FIG. 3 is a schematic top plan view of an embodiment of an assembly of variable frequency foil boxes according to the invention comprising a series of three foil sets (boxes), each foil set having six foils.

FIG. 4 is a schematic top plan view of the variable frequency foil box assembly of FIG. 3, showing foils having been removed from two foil sets.

FIG. 5 is a perspective, partial view of embodiment of a variable frequency foil box according to the invention utilizing a double acting screw mechanism to move the foil support beams.

FIG. 6 is a perspective view of another embodiment of a variable frequency foil box according to the invention utilizing a foil box arrangement using a hydraulic/pneumatic cylinder mechanism to move the foil support beams.

FIG. 7 is a perspective view of another embodiment of a variable frequency foil box according to the invention utilizing a multiple lead screw mechanism to move the foil support beams.

FIGS. 8A-8C are illustrations of another embodiment of a variable frequency foil box according to the invention utilizing pantograph assemblies to move the foil support beams. FIG. 8A is a top perspective view of the variable frequency foil box. FIG. 8B is a bottom plan view of the variable frequency box of FIG. 8A, taken along lines A—A, and showing the attachment of the foil support beams to the center points of the underlying pantograph assembly. FIG. 8C is a side elevational view of the variable frequency box of FIG. 8B, taken along lines B—B.

FIGS. 9A-9B are top and bottom perspective views, respectively, of another embodiment of a variable frequency foil (VFF) box according to the invention assembled with a second set of foils, showing the leading and trailing foil beams of each set mounted on linear rails, and utilizing pantograph assemblies, right-angle gearboxes and lead screw assemblies to move the foil support beams.

FIG. 10 is another embodiment of a variable frequency foil box of the invention illustrating a rack and pinion gearing mechanism that can be utilized to establish and maintain equidistant spacing between adjacent foil beams.

FIG. 11 is a perspective view of an embodiment of a variable frequency dewatering assembly according to the invention comprising dewatering elements in the form of foil beams and a table roll mounted on linear rails.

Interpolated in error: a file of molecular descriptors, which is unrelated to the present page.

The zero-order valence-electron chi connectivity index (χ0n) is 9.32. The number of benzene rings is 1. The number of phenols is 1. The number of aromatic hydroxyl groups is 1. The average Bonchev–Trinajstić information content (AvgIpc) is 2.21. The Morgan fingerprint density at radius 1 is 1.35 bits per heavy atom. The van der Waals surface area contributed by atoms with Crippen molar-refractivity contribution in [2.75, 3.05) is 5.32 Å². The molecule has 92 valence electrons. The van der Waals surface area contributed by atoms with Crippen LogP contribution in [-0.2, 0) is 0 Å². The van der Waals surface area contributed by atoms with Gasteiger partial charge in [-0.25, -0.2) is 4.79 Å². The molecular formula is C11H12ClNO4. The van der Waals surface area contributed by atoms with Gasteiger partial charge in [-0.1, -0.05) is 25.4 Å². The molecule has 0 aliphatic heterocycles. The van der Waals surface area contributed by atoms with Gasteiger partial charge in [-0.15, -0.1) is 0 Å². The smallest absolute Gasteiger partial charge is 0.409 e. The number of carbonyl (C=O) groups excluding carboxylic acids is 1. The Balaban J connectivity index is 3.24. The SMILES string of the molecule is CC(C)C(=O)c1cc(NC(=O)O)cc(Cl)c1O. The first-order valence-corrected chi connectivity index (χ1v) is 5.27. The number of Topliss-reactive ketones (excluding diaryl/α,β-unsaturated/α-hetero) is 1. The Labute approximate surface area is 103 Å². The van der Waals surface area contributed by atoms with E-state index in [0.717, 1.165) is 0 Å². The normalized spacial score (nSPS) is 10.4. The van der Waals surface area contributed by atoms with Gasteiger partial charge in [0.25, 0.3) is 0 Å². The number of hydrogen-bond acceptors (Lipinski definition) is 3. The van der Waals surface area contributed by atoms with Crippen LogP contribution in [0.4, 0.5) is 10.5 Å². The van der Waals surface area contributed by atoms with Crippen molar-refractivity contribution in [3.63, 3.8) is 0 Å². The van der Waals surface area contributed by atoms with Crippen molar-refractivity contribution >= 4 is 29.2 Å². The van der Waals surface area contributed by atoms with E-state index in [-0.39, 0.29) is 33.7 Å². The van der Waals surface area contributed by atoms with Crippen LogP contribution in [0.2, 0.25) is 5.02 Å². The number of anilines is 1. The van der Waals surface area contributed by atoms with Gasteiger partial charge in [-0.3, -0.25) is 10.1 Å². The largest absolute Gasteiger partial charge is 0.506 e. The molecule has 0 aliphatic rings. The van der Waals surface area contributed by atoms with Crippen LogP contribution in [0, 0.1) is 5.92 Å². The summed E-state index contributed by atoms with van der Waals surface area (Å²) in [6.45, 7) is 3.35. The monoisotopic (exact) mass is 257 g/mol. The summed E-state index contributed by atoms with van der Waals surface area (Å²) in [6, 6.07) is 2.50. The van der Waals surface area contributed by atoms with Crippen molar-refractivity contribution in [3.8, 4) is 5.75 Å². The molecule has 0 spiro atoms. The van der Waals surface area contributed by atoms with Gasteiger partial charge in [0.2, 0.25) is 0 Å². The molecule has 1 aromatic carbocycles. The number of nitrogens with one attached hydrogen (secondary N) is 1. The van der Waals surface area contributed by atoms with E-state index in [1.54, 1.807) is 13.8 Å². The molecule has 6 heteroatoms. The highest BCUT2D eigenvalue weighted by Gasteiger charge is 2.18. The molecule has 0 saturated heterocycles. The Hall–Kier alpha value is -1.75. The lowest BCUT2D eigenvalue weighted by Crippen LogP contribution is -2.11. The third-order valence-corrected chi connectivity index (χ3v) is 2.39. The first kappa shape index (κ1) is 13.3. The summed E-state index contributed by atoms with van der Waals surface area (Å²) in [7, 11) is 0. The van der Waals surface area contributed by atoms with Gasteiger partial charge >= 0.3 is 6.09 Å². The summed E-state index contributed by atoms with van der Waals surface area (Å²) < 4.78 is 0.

FIG. 12 is a perspective view of an embodiment of a table roll as used in the assembly in FIG. 11.

FIG. 13 is a partial side elevational view of the table roll of FIG. 12

FIG. 14 is an end view of the table roll of FIG. 13, taken along line 1414.

FIG. 15 is a cross-sectional view of the table roll of FIG. 13, taken along line 1515.

FIG. 16 is a partial perspective view of an embodiment of a multi-surfaced foil element according to the invention.

FIG. 17 is a cross-sectional view of the foil element of FIG. 16 taken along line 1717, showing a moving wire in contact with the surfaces of the foil element.

FIG. 18 is cross-sectional view of two multi-surfaced foil elements placed in an assembly.

FIG. 19 is a sectional view of an embodiment of a prior art adjustable angle foil.

DETAILED DESCRIPTION OF THE INVENTION

The present invention relates to mechanisms and methods for varying the frequency of a Fourdrinier table, independent of the wire speed, by continuously and uniformly adjusting the pitch distances of individual foils within foil sets over a finite range, and also adjusting the distance between foil sets (boxes). The mechanisms of the invention can be used in gravity box sections of the infeed end of a paper machine Fourdrinier table, among other applications. The invention will be described generally with reference to the drawings for the purpose of illustrating the present preferred embodiments only and not for purposes of limiting the same.

An assembly 37′ comprising three variable frequency foil (VFF) boxes (“foil sets”) 36 a′, 36 b′, 36 c′ for use in a Fourdrinier table, is illustrated in FIG. 3. As typical, each VFF foil set 36 a′-36 c′ incorporates up to six foils 38′ (38a-c, 1-6) affixed to individual foil support beam structures 40′ (40a-c, 1-6), although an individual foil set can comprise more or less foils as desired. The width 42′ of the foil boxes 36 a′-36 c′ corresponds to the width of the paper making machine. The foil support beams 40′ are mounted so as to prevent movement along their respective centerlines 44′, and to provide free movement along an axis perpendicular to their respective centerlines.